You can call them string beans, snap beans or green beans, but no matter which name you prefer, they’re all the same fat-free, low-calorie vegetable. The little beans tucked inside their edible pod are a good source of cholesterol-lowering fiber, but they’re an even better source of several vitamins that contribute to healthy eyes and bones.
The Better to See You With
Even though they don’t show it, string beans contain the same pigments that give vegetables their red, yellow and orange colors. These pigments, called carotenoids, all function as antioxidants, but some also fill other roles. String beans contain three carotenoids: beta-carotene, lutein and zeaxanthin. Beta-carotene is converted into retinol, which is the form of vitamin A essential for normal night vision. Lutein and zeaxanthin absorb blue light, which protects your eyes from damage caused by this high-intensity light. Carotenoids are included in the recommended dietary allowance for vitamin A. You’ll get 29 percent of your daily allowance from 1 cup of boiled string beans.
Vitamin K for Strong Bones
Without vitamin K, you could consume plenty of calcium and still have weak bones. Your body needs vitamin K to produce the proteins that help your bones take in calcium. It also regulates bone metabolism, which prevents the loss of minerals. These combined roles make vitamin K essential for maintaining bone density. Some vitamin K is made by bacteria in your gut, but not enough to meet your needs. Women should consume 90 micrograms of vitamin K daily, while men need 120 micrograms. One cup of boiled string beans contains 20 micrograms of vitamin K.
C is for Collagen
As an antioxidant, vitamin C neutralizes free radicals before they can damage healthy cells. In addition to guarding cells, vitamin C also protects proteins, fats, carbohydrates and DNA from free radicals. But you can thank vitamin C for more than antioxidant protection. Without an adequate supply of vitamin C, your body can’t make collagen. Lack of collagen translates into big problems for your body, because it’s the connective tissue used to support and strengthen your skin, bones, tendons and organs. One cup of boiled string beans contains about 13 percent of your recommended daily allowance of vitamin C.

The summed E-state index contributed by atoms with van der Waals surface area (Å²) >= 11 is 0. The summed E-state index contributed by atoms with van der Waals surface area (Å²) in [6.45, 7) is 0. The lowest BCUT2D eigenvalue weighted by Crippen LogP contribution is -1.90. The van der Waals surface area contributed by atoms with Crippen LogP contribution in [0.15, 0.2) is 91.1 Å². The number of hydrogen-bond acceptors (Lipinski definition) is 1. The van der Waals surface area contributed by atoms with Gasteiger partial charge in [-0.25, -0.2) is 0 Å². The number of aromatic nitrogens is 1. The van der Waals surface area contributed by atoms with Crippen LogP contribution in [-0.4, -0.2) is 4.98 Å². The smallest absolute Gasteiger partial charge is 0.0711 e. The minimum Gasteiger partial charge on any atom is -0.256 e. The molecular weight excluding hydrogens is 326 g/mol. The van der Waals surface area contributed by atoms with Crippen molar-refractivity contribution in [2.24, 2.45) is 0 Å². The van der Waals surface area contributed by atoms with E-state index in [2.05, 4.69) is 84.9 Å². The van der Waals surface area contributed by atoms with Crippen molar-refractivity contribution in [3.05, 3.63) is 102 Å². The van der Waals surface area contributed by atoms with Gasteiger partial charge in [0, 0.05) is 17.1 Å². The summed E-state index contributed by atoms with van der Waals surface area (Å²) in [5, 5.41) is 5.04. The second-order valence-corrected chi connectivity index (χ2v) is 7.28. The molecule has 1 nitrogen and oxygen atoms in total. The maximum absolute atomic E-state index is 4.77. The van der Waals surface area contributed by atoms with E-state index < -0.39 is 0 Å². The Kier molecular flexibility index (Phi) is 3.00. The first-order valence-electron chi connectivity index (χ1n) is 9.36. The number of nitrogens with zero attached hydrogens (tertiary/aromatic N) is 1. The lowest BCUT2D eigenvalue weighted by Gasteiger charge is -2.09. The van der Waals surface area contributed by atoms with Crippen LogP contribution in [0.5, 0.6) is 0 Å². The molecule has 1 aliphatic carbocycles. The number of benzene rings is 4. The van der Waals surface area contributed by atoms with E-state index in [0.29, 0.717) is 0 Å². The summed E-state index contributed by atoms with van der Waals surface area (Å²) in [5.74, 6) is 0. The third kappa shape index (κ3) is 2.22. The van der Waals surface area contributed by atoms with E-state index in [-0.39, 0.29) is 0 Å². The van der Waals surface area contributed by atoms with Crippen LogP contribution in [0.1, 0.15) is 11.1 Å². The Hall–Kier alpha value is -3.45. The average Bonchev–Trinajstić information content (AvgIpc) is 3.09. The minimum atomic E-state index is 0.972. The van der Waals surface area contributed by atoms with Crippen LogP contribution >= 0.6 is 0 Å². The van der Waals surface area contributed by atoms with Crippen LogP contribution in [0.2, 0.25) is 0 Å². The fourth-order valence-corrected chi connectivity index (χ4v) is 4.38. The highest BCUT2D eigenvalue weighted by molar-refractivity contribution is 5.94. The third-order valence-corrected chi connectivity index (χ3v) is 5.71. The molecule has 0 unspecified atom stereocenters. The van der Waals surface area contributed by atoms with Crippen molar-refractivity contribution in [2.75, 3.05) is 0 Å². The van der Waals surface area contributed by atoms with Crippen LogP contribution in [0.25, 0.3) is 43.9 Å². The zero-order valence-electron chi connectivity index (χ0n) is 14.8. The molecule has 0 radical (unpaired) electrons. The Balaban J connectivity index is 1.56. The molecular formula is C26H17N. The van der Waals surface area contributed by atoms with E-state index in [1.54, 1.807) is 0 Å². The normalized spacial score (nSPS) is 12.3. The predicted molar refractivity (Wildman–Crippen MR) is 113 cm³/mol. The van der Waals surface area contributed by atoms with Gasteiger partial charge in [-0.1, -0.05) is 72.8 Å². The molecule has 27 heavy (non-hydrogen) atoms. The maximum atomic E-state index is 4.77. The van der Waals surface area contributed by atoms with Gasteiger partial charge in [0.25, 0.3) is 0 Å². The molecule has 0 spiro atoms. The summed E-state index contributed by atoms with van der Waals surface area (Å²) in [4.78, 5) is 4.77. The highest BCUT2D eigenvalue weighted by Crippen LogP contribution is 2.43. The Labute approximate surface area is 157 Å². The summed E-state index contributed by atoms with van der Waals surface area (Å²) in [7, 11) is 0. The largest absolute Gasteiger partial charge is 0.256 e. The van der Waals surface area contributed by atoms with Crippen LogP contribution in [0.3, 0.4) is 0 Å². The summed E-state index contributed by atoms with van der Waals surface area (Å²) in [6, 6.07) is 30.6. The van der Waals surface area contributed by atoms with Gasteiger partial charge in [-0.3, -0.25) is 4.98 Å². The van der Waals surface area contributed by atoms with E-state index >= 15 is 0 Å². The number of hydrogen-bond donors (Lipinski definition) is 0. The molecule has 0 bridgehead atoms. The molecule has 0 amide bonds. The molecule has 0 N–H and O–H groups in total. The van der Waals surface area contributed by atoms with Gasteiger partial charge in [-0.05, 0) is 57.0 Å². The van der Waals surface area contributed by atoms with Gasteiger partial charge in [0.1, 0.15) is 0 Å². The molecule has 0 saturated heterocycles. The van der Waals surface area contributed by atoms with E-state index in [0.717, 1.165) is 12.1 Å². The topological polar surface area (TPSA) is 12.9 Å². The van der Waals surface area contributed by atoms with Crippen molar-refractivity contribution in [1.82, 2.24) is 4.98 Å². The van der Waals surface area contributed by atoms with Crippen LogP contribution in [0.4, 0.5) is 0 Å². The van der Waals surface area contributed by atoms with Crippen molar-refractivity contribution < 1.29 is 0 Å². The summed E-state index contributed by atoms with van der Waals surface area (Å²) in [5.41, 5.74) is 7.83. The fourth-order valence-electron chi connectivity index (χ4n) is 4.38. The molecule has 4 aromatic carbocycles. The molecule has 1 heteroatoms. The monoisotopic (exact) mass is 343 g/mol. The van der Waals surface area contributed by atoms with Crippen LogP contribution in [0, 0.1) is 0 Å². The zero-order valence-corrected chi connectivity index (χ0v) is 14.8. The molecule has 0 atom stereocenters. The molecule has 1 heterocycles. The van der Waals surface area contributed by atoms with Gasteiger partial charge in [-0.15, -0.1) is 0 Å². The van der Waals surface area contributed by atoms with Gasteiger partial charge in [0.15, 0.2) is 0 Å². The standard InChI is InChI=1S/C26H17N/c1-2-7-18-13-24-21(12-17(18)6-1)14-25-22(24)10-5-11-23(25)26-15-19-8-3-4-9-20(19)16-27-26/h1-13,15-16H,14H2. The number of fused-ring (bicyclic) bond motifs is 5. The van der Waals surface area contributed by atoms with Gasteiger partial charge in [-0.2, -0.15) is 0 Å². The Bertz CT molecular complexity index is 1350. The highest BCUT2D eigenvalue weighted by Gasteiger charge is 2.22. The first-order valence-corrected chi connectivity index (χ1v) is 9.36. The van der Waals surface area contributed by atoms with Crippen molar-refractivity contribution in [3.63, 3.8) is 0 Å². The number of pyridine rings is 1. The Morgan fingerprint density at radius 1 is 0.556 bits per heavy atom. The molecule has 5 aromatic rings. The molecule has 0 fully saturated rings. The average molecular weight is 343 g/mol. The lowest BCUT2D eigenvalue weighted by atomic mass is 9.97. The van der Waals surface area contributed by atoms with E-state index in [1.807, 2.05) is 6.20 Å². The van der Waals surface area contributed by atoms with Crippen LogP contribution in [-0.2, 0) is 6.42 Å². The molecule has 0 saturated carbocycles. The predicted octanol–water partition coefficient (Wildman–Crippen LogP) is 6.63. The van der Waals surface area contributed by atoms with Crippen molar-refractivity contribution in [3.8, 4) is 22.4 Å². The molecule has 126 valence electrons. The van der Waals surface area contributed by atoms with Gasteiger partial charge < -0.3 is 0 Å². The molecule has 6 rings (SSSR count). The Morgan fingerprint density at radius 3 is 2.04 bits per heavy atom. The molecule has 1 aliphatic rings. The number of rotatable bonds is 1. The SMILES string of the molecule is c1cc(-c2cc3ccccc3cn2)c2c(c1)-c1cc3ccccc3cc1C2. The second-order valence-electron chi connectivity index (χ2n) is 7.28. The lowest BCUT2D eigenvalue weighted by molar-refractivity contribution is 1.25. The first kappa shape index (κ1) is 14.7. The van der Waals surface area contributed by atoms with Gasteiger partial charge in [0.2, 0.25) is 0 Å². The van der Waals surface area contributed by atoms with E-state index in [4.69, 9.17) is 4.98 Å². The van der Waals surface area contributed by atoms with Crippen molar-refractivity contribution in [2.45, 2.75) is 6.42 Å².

Spice It Up
Add some spice to your string beans by mixing them with chili paste, red pepper flakes and sesame oil. Roast string beans with onions and top them with sunflower seeds. Steam them until they’re barely tender, and toss them with dried cranberries, walnuts and a touch of balsamic vinegar. Stir-fry string beans with any of your favorite vegetables, add tomatoes and serve over brown rice. While you can substitute canned or frozen string beans, they lose some vitamins during processing. Be sure to buy salt-free canned string beans and don't add salt to the cooking water or you can end up with one-fourth of an entire day's recommended sodium in just one serving.
- Cook’s Thesaurus: Snap Beans
- Linus Pauling Institute: Carotenoids
- Linus Pauling Institute: Vitamin A
- Bastyr University: Vitamin K for Bone Health
- USDA National Nutrient Database for Standard Reference: Beans, Snap, Green, Cooked, Boiled, Drained, Without Salt
- USDA National Nutrient Database for Standard Reference: Beans, Snap, Green, Frozen, Cooked, Boiled, Drained, With Salt
- USDA National Nutrient Database for Standard Reference: Beans, Snap, Green, Canned, Regular Pack, Drained Solids
- Linus Pauling Institute: Vitamin C
- RCSB Protein Data Bank: Collagen